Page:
Tuesday, September 9, 2008

Pictures and Painting in Islam

book cover, silvia naef, bilder und bilderverbot
It is only time that we touch a few thorny subjects, and possibly the thorniest of them all is the status of pictures or painting in Islam and Islamic art. The so called ban on pictures opens the door to a myriad of conflicting views and the end result is more than one billion confused people. Some Islamic scholars claim it is banned in any and every form, some claim the ban is on animate objects, some say it is only limited to picturing the prophet, i.e. Mohammad, and some of course believe there is no such restriction at all.

The issue has not come to the attention of the West until Taliban's destruction of an ancient Buddha temple (because it has a picture of Buddha) in Afghanistan in March 2001. After the temple were blown to pieces, the idea that Islam is hostile to painting has emerged in the West, and exacerbated with the Mohammad caricatures or cartoons of last year.

Before we proceed, let us also define what we mean by Islamic art. Sheila S. Brown and Jonathan M. Bloom give a description of Islamic art in their article The Mirage of Islamic Art: Reflections on the study of an Unwieldy Field (2003, College Art Association; full article requires JSTOR access) as follows:

Islamic art is generally held to be "the art made by artists or artisans whose religion was Islam, for patrons who lived in predominantly Muslim lands, or for purposes that are restricted or peculiar to a Muslim population or a Muslim setting." It therefore encompasses much, if not most, of the art produced over fourteen centuries in the "Islamic lands," usually defined as the arid belt covering much of West Asia but stretching from the Atlantic coast of North Africa and Spain on the west to the steppes of Central Asia and the Indian Ocean on the east. These were the lands where Islam spread during the initial conquests in the seventh and eighth centuries C.E. Other regions where Islam flourished in later centuries, such as tropical Africa, eastern Europe, southern Russia, western China, northern India, and southeast Asia, are marginalized by this definition and thereby treated as peripheral to the main story, even though they have huge, and some majority, Muslim populations.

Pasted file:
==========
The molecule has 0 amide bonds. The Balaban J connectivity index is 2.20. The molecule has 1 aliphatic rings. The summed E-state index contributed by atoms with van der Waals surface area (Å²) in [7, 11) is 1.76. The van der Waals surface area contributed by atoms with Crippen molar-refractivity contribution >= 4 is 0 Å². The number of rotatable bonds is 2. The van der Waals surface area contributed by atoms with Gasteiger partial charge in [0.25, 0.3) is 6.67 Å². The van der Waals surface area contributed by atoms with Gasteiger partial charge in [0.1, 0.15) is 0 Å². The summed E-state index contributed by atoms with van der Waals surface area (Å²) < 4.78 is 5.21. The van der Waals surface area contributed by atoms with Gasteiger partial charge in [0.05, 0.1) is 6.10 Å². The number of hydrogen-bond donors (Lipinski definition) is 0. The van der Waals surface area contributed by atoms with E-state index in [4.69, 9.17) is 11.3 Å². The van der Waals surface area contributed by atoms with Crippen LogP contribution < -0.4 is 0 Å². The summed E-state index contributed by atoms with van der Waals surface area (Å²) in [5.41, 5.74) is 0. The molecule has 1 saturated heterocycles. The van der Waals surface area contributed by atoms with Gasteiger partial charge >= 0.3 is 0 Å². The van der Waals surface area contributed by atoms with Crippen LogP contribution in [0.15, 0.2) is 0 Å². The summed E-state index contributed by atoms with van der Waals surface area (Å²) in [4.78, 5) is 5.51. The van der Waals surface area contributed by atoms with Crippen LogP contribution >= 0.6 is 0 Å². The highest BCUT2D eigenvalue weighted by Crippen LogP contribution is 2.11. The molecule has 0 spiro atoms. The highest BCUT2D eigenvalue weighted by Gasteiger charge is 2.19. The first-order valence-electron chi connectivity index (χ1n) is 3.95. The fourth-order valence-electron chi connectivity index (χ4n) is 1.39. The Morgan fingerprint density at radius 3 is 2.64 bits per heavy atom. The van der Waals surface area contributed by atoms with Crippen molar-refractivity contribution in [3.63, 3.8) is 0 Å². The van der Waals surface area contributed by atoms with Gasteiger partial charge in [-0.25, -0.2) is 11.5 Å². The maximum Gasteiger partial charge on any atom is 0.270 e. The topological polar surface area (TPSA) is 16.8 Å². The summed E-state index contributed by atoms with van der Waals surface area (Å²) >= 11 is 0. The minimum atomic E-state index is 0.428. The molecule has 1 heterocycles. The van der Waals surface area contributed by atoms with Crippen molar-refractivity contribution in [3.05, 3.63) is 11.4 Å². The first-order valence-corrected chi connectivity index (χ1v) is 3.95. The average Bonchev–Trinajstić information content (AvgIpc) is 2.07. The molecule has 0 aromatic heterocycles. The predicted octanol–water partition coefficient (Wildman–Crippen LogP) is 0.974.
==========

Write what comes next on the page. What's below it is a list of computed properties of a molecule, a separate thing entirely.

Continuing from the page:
[...]
As an academic discipline, however, the study of Islamic art is normally restricted to the "core" Islamic lands between Egypt and Central Asia from the seventh to the eighteenth century, with occasional forays into Spain, Sicily, and India or later periods.

Now, I have no intention of dumping on you all those contradicting views. Rather, I will point you to Prof. Dr. Silvia Naef's (an expert on Islamic art) excellent book, Bilder und Bilderverbot im Islam. Vom Koran bis zum Karikaturnstreit, where she analyzes them all. If there is one source on the subject, this is it; provided you know German.

However, if you have read this far, you are entitled to my own opinion on the subject. As some of might have guessed, considering the very existence of this very web log, it is very liberal, indeed. First off, there is no such thing as a ban in the Koran. Second, the lack of the Church as an institution lead to many self acclaimed authorities in the early years of the religion, and their effects are unfortunately still dominant. Yet, there is a ban, or sort of, in Islam, which causes all the confusion. Worshipping, seeking help from objects, even ones symbolizing God is forbidden. Many mistakenly believe that the ban is on the objects, but if you carefully reread the phrase, the ban is on the actions, or verbs so to speak. If you worship, seek help, pray to an object (say picture of Mohammad), it is a no no. If you admire, show devotion, find it aesthetically pleasing, express your feelings with it, there is nothing inherently wrong with it.

miniature, ascension of mohammad from miraj-nama
Of course, my humble contribution will not change anything, how sad! So, let me confuse you all a bit more, instead. To your left, you will find just one example of a painting, miniature as a matter of fact, that single-handedly defies all the misconceptions of the centuries. Taken from Miraj-nama (ascension of Mohammad), we see Gabriel carrying Mohammad over the mountains (Tabriz, 14th century, Sarai Albums, Hazine 2154, folio 42b). Apparently, the artist did see no harm in showing the face of the prophet, surrounded by female angels whose hair were visible without headscarves. Triple Crown!

2 comments:

  1. It is really a unique miniature. Good find.
    Helmut

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  2. yes there is restriction and also for jewish.but it means there is ban to draw exactly,it is free put it in abstraction

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